Keep emotions out of it and meet the uncertainties head-on. Those tips are among the advice offered in a new guide for climate change communicators. Published by the Center for Research on Environmental Decisions at Columbia University, “The Psychology of Climate Change Communication” is a 54-page guide available on the CRED website that attempts to help educators, journalists, and scientists communicate more clearly about the complicated, politically-charged subject of climate change. The gist? It’s not just what you say, it’s how you say it. Not that this is an earth-shattering revelation but it’s a good reminder to those tasked with conveying detailed scientific information to a general audience that might not have the time, context, or desire to fully process the message.
From the introduction:
… in order for climate science information to be fully absorbed by audiences, it must be actively communicated with appropriate language, metaphor, and analogy; combined with narrative storytelling; made vivid through visual imagery and experiential scenarios; balanced with scientific information; and delivered by trusted messengers in group settings.
This guide speaks to the messengers. Key recommendations include common-sense strategies such as knowing your audience, getting their attention, and being sure to translate scientific data into concrete experience. The guide also stresses avoiding the overuse of emotional appeals reasoning that while they may work in the short term, they could backfire down the road because people have a “finite pool of worry” and repeated emotional appeals could lead to “emotional numbing” and apathy. Most of these recommendations sound useful for all kinds of communication — not just about climate change.
One point, however, seems especially relevant to climate change; the recommendation to directly and precisely address scientific and climatic uncertainties. In other words, meet the unknowns head-on but keep them in perspective:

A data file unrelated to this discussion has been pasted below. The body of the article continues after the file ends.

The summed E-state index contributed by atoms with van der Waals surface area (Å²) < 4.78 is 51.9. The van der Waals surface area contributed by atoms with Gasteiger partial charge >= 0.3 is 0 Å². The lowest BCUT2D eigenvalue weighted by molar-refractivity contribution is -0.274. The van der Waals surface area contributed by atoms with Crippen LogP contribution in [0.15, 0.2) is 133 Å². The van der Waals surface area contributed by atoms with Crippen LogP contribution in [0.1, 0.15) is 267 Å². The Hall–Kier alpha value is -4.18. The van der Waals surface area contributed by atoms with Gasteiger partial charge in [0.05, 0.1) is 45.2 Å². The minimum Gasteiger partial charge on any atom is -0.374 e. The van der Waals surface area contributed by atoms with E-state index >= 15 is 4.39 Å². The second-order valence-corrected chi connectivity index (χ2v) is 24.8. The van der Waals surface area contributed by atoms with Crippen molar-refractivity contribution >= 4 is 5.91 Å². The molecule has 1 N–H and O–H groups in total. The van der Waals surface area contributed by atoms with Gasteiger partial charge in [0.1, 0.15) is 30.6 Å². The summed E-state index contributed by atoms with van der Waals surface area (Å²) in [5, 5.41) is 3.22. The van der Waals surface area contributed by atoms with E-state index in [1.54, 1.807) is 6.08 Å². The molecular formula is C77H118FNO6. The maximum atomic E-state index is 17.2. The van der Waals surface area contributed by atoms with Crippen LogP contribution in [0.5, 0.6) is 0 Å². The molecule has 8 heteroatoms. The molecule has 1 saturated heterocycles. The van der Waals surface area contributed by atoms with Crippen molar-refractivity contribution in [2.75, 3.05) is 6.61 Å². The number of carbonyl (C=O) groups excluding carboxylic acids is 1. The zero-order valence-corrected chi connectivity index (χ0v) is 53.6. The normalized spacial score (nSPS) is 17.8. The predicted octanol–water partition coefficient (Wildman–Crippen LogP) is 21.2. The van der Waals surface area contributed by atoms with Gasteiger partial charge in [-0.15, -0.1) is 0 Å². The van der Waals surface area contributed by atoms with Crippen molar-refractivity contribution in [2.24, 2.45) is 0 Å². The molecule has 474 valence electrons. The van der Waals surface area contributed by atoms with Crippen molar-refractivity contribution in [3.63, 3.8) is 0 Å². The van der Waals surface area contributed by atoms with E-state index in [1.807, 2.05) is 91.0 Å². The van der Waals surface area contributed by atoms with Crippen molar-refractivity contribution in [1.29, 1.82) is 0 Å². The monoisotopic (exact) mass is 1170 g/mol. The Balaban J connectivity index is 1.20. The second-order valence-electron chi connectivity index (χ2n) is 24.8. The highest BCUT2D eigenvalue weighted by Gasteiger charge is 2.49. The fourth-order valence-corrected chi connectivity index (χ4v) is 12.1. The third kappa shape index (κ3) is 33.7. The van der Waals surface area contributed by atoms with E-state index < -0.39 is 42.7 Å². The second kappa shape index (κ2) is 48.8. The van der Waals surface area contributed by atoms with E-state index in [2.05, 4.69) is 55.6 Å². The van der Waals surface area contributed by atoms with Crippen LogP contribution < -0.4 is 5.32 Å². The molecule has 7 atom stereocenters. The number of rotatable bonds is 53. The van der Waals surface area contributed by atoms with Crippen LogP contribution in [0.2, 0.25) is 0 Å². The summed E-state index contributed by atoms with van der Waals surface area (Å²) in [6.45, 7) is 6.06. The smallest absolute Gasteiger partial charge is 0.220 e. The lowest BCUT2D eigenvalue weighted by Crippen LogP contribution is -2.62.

Climate science uncertainty often conveys the mistaken impression that scientists are hopelessly confused about this complicated subject, when in fact scientific uncertainties about exactly how much warmer the planet will be in 100 years does not change the very high confidence scientists have that human-made greenhouse gas emissions are warming the planet and are likely to continue doing so.
The guide stresses the importance of being very clear about where the uncertainties lie, because they are easy to overstate or understate, which leads to more confusion. A particularly interesting resource is Table 4: Words with Different Meanings to Scientists and the General Public. The table itself is a little confusing, but it gives recognition to the “language barrier” between scientists and “laymen,” a key to getting a clear message across.
A study published last month by the Pew Center for People and the Press found that the percentage of American adults who think that there is solid evidence that the average temperature on earth has been getting warmer over the past few decades has declined over the past year, from 71% to 57%. The proportion of Americans who say global temperatures are rising as a result of human activity, such as burning fossil fuels, shrank from 47% to 36% in the same period. It’s an indication that those who have taken on the mantle of communicating the current science can use a little help.